White vinegar's neutral scent and robust cleaning abilities (and a lot of TikToks) have led many people to incorporate this kitchen staple into their laundry routines. Using white vinegar in laundry has various pros, from neutralizing odors and preventing towels from feeling scratchy to helping to remove stains and brightening dingy whites.
Another bonus is that it doesn't leave any chemical residues, ideal if you have sensitive skin.
Adding between half a cup and a full cup of vinegar is a technique many swear by, but when should you add it to your load when doing laundry?
When to add vinegar to laundry
Ocean Van, the owner of Long Beach laundry service Coco Laundry says that when and where to put vinegar in a washing machine depends on the type of washing machine you have. Here's what the pros suggest.
For top-loading washers
Laundry expert Ocean Van recommends adding vinegar during the rinse cycle in top-loading washers. 'This timing allows the vinegar to function effectively as a fabric softener and odor eliminator, contributing to fresher and softer laundry without potentially interfering with the detergent's cleaning action.
'Timing the addition of vinegar during the rinse cycle in top-loading washers is crucial. Users need to monitor the wash cycle progress and add vinegar when the machine reaches the rinse phase for optimal fabric care benefits.'
Pro tip: It's generally not advisable to mix vinegar directly with detergent at the beginning of the wash cycle in top-loading washers, as this combination can reduce the effectiveness of cleaning agents and fabric care products.
For front-loading washers with automatic detergent dispensers
Ocean Van explains that in front-loading washers equipped with dispensers, vinegar can be added to the fabric softener compartment in advance.
'The washer dispenses vinegar automatically during the rinse cycle, simplifying the process and ensuring optimal integration of fabric softening and odor removal,' Ocean says.
As with top-loading washers, it's best to avoid directly mixing vinegar with detergent in front-loading washers with separate compartments. Adding vinegar to the fabric softener compartment allows it to work effectively without interfering with the detergent's action during the main wash.
'A trick I use is to pause the washer before the final rinse and pour the vinegar solution directly into the drum. This helps it dissolve more thoroughly,' says Sam Thomason, a DIY expert and the founder of blog Simple Everyday Mom. 'You'll also want to consider when to add vinegar to your detergent. Since vinegar is acidic, I've found it works best as a replacement for fabric softener rather than mixing with the main wash. Adding it directly to the rinse cycle allows it to freshen fabrics without interfering with the cleaning power of the detergent.
'You can also let stained clothes soak in a vinegar/water mixture before washing to really blast tough smells and stains,' comments Sam Thomason. 'I always go with plain white vinegar over other types. It has that clean, crisp smell without being overpowering, like some scented varieties. It's inexpensive, effective, and earth-friendly.'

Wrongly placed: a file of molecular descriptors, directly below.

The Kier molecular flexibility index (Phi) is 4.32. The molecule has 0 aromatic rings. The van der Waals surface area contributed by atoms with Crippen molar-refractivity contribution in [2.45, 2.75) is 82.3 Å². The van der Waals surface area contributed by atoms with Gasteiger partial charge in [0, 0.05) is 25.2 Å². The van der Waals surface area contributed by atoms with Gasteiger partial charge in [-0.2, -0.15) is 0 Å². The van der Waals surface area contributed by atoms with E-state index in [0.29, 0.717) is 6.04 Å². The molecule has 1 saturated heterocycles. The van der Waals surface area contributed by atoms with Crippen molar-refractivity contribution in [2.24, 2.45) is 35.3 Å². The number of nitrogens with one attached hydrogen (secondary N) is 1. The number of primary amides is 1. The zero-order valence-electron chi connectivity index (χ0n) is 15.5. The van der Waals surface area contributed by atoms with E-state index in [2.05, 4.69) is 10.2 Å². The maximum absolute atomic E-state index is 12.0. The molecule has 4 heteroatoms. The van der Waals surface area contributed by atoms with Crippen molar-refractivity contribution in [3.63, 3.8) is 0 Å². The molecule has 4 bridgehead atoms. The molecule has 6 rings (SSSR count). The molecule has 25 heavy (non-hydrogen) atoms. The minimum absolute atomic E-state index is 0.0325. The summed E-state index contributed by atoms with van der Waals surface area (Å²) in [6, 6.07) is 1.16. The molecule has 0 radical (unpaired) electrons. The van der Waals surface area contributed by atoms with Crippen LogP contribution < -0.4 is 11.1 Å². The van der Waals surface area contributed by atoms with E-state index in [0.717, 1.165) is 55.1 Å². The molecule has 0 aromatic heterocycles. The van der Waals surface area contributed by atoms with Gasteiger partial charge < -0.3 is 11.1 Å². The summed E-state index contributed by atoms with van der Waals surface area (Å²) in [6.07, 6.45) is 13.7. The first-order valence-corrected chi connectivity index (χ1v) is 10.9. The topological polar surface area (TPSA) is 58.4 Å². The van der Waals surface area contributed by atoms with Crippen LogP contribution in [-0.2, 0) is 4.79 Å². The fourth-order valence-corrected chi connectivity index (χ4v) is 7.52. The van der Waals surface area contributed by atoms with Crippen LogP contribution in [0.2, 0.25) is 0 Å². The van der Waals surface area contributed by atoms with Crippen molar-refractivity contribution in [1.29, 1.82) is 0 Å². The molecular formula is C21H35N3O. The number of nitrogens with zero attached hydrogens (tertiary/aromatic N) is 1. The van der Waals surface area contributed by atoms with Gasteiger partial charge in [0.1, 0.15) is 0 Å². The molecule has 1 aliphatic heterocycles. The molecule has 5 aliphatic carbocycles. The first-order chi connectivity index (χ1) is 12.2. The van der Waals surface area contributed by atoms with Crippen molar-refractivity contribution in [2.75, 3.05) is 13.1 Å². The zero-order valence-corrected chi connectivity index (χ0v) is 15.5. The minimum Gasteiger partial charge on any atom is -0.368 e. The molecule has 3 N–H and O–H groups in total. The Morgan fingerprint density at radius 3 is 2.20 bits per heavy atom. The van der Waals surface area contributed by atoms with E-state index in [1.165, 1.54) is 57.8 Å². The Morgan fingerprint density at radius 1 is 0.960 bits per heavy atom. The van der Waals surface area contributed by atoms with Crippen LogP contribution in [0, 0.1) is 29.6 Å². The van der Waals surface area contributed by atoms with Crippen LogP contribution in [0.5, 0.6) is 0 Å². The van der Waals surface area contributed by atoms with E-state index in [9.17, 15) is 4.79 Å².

Sam Thomason is a blogger and mom, and as well as being an expert in DIY and crafts, Sam describes herself as a laundry ninja, using vinegar as her secret weapon. Sam says that balancing life’s messes, from paint splatters to grass stains, has taught her exactly when and how to use vinegar to turn laundry woes into wins.
Is white vinegar better than fabric softener?
The choice between white vinegar and fabric softeners depends on what you like in terms of scent – obviously, fabric softeners give you a range of fragrances, while vinegar will soften fabrics with a neutral scent. If you prefer using vinegar but want a subtle scent, you can combine vinegar with essential oils.
You might also prefer white vinegar if you have sensitive skin, as it leaves no residue on clothes which can sometimes be an issue with store-bought fabric softeners.
Alternatively, you could try apple cider vinegar, suggests Ocean Van. 'With its milder scent, it offers a subtler aroma in laundry without compromising cleaning efficiency.'
If you live in an area with hard water, you may want to add more vinegar to counteract mineral buildup and enhance cleaning efficacy.
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Millie Hurst is a freelance lifestyle writer with over six years of experience in digital journalism. Having previously worked as Solved Section Editor at Homes & Gardens and Senior SEO Editor at News UK in London and New York, Millie has written for an array of homes brands including Livingetc and Real Homes and was formerly Senior Content Editor at Ideal Home. She has written and edited countless features on home organization, decluttering and interior design and always hopes to inspire readers with new ways to enjoy their homes. She lives in Sheffield, South Yorkshire, and loves to weave nature-inspired decor and nods to time spent in Italy into her own home.
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